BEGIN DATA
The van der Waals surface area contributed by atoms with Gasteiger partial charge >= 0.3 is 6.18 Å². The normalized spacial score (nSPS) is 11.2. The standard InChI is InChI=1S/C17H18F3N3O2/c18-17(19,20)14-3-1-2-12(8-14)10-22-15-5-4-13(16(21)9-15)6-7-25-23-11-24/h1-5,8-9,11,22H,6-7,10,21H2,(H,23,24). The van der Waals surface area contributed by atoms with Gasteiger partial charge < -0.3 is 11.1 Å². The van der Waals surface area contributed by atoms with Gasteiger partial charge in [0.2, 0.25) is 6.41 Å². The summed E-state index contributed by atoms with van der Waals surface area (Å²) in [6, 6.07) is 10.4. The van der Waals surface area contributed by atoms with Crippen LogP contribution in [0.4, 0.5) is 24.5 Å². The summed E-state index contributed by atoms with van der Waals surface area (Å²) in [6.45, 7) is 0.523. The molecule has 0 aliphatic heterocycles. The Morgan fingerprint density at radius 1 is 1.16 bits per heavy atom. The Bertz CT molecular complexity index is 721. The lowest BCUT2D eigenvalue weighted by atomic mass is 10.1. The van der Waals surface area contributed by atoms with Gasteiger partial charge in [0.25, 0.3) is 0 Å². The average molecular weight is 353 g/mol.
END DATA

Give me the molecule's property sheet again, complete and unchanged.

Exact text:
The van der Waals surface area contributed by atoms with Gasteiger partial charge >= 0.3 is 6.18 Å². The normalized spacial score (nSPS) is 11.2. The standard InChI is InChI=1S/C17H18F3N3O2/c18-17(19,20)14-3-1-2-12(8-14)10-22-15-5-4-13(16(21)9-15)6-7-25-23-11-24/h1-5,8-9,11,22H,6-7,10,21H2,(H,23,24). The van der Waals surface area contributed by atoms with Gasteiger partial charge < -0.3 is 11.1 Å². The van der Waals surface area contributed by atoms with Gasteiger partial charge in [0.2, 0.25) is 6.41 Å². The summed E-state index contributed by atoms with van der Waals surface area (Å²) in [6, 6.07) is 10.4. The van der Waals surface area contributed by atoms with Crippen LogP contribution in [0.4, 0.5) is 24.5 Å². The summed E-state index contributed by atoms with van der Waals surface area (Å²) in [6.45, 7) is 0.523. The molecule has 0 aliphatic heterocycles. The Morgan fingerprint density at radius 1 is 1.16 bits per heavy atom. The Bertz CT molecular complexity index is 721. The lowest BCUT2D eigenvalue weighted by atomic mass is 10.1. The van der Waals surface area contributed by atoms with Gasteiger partial charge in [0.25, 0.3) is 0 Å². The average molecular weight is 353 g/mol.